Monthly Archives: November 2013

[Community] Nigerians in Chinese jails: ‘My brother is innocent’ (a petition)

As African presence grows and consolidates in China, there are many different stories. Below you can read a letter that got sent to asking for support in what has been perceived as an injustice by the Chinese judiciary system. Currently, according to different sources, around about 500 Nigerian are serving sentences in Chinese jails. Interestingly, while ‘western’ (and westernised) media is always ready to victimise African migrants, when they are indeed victims, not many a western journo seems to think this is of relevance. If you are interested in signing this petition, click here.


My name is Olu a Nigerian resident in Beijing China. My brother has been sentenced by the Chinese people local court to 10 years in prison for an alleged robbery case he knows nothing about. There is every indication to proof his innocence but the court has refused to grant all his proof.

He was arrested and detained on late October 2012 before he was sentenced on early November this year. His lawyer has made an appeal on his behalf which the court has accepted but due to the Chinese law I don’t think the appeal would make any change if proper measure is not taken.

The Nigerian embassy is aware of this incident but they have refused to show any interest.  They even declined the invitation extended to them by the court on two instances during the sittings. I believe their presence at the court would have made a very good impact but am yet to understand why they never showed up. While I was at the embassy, after the court judgment, to complain about their failure to attend the court’s invitation, the Deputy Chief of Mission threatened me with the police because he felt I was not in a position to question their authority. Since then I have been restricted from the embassy.

My brother’s lawyers have really tried to proof his innocence but with regards to the Chinese judiciary law they have limited power to defend their clients especially when the prosecutor has submitted their final verdict to the court.

The Chinese judiciary system is one I respect very much because of their very good records of operating a fair and responsible judgment but on this case there is a high degree of misconception from the prosecutor due to the high degree of conspiracy of the complaints.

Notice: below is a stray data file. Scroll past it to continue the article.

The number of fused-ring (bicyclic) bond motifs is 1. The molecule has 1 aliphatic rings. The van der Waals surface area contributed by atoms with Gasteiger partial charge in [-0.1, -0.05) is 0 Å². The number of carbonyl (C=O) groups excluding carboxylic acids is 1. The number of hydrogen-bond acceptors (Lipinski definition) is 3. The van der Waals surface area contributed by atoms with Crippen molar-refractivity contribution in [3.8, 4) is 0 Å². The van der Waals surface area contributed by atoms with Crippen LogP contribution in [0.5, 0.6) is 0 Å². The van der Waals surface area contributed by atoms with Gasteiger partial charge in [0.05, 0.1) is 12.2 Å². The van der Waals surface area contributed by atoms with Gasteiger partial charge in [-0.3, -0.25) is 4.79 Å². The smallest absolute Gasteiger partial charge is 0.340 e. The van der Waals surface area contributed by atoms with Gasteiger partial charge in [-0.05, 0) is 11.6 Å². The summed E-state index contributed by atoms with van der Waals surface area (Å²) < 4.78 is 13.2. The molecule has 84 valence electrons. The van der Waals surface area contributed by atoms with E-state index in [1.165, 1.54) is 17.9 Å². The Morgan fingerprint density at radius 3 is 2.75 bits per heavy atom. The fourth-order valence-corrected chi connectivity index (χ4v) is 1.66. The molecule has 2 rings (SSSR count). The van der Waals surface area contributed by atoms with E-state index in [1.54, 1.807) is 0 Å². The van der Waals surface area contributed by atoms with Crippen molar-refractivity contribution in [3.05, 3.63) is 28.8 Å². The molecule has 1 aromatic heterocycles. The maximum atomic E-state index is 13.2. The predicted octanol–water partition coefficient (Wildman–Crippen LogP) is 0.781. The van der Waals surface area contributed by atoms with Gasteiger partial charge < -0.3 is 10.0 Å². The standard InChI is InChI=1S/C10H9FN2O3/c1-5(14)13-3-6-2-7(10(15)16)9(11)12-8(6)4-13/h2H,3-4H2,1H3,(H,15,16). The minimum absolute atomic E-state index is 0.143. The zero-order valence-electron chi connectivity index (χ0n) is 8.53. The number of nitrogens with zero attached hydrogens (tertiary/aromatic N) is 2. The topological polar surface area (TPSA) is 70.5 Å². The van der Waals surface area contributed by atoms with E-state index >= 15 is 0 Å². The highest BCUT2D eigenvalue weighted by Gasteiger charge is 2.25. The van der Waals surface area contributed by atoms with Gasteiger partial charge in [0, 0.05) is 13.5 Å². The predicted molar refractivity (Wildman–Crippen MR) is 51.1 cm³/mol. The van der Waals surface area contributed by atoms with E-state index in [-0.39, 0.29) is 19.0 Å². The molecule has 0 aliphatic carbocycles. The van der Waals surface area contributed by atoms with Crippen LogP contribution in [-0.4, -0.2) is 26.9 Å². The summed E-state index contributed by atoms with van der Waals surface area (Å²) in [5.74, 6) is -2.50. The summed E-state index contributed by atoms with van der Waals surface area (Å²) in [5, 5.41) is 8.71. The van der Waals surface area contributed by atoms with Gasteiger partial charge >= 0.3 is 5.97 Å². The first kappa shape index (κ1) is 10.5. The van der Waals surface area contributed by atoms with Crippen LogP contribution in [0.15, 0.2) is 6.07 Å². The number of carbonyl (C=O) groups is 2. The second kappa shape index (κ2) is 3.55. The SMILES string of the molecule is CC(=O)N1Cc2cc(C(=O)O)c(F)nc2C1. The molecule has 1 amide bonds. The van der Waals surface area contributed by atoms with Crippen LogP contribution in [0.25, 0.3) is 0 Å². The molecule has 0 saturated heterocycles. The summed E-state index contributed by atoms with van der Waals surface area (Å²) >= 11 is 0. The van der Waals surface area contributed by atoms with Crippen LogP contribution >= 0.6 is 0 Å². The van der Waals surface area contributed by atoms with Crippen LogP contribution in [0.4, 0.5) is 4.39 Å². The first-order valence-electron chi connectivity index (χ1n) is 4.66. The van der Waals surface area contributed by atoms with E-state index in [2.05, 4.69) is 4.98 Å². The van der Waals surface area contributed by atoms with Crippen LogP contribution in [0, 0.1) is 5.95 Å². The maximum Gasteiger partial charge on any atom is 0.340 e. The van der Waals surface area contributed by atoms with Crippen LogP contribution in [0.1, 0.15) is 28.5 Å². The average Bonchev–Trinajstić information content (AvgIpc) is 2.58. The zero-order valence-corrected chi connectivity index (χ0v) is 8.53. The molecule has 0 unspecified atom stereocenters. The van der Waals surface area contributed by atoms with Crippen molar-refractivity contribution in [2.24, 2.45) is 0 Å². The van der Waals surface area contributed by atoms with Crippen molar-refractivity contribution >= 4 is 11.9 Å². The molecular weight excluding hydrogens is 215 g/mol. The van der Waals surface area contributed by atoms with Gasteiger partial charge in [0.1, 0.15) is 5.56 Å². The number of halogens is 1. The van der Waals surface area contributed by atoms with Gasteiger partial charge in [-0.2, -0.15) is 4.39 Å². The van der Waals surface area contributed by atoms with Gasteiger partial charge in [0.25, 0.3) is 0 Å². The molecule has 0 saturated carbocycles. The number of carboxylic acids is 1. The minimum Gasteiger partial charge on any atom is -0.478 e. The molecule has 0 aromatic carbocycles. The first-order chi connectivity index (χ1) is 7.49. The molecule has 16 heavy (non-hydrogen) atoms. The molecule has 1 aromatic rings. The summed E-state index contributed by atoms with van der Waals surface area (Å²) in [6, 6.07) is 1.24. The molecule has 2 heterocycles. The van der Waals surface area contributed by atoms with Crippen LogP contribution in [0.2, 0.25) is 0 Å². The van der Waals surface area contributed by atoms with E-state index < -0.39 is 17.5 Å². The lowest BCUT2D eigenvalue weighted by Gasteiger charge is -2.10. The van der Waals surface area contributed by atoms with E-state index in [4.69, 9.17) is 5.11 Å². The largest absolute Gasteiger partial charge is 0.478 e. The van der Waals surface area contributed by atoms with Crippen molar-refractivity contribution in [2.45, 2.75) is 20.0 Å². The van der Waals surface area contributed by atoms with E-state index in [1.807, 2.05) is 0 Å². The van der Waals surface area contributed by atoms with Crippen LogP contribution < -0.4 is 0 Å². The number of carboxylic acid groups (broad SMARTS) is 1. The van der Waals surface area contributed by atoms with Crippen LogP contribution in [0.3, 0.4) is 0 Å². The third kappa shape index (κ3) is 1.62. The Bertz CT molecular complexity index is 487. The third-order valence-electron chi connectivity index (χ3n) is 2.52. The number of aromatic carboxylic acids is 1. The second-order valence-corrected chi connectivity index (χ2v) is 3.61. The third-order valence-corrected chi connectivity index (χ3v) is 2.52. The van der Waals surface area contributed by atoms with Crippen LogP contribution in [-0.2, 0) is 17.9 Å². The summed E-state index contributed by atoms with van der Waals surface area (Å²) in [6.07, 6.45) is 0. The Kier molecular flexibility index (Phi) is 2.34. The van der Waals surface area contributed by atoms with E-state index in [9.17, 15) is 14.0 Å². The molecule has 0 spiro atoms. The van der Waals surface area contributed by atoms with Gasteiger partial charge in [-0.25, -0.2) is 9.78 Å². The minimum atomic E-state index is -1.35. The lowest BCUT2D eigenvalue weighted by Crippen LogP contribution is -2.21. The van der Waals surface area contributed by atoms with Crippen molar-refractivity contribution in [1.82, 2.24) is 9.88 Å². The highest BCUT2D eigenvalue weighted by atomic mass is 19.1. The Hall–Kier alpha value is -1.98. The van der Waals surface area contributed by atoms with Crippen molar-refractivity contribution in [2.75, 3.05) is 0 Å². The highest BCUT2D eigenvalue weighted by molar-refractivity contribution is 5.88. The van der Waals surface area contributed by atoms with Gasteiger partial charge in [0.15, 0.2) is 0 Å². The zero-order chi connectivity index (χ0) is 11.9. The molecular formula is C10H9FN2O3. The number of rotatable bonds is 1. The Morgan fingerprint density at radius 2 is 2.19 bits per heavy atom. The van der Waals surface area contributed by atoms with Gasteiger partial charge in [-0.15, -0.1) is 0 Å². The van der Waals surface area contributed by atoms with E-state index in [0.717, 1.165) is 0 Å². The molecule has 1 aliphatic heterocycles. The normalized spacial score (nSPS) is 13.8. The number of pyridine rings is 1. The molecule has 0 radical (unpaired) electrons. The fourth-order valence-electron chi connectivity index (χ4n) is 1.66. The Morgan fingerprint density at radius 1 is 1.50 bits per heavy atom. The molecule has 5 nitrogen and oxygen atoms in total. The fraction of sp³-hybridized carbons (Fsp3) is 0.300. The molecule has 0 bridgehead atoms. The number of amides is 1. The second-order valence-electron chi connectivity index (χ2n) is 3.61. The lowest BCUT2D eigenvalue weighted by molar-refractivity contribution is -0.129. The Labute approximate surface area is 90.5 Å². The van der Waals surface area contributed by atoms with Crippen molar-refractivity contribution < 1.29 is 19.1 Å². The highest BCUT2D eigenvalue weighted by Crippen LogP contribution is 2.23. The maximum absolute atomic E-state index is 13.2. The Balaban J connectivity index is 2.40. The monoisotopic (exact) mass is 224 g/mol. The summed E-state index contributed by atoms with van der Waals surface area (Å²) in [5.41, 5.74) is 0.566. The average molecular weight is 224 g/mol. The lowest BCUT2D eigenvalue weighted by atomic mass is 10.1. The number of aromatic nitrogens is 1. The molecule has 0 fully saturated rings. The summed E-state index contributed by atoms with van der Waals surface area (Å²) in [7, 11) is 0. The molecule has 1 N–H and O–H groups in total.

I know I don’t have the final say or authority to proof my brother’s innocence, and that is why I am calling on fellow Nigerians, and whomever else may be interested in helping, to call on The Federal Government to call the attention of the Nigerian Embassy in Beijing to help me follow up the case at the appeal court so that the court can make sure my brother is proven innocent and released and if he has been found guilty of this allegation, which I largely doubt, they should be able to give substantial evidence(s).

There is no doubt that there are several Nigerians who are involved in various criminal activities in China, but at the same time there are several Nigerians whom have established themselves very well and positively in their various fields in China. The police and the court all over the world are human beings, no matter how diligent their system might be, they sometimes make mistakes in their assessment and judgment. The negligence and uncared attitude of the Nigerian embassy when some of its citizens are in situations like this has resulted in having several innocent Nigerians languishing in Chinese jails. They are the only ones that can rescue Nigerians in situation like this by defending our human rights. I am not saying they should support those Nigerians who are really involved in criminal activities. No upright country would defend her nationals who go to another country to dent the image of the country by getting involved in criminal activities; but they owe it a duty to protect our nationals anywhere and time their rights were infringed upon.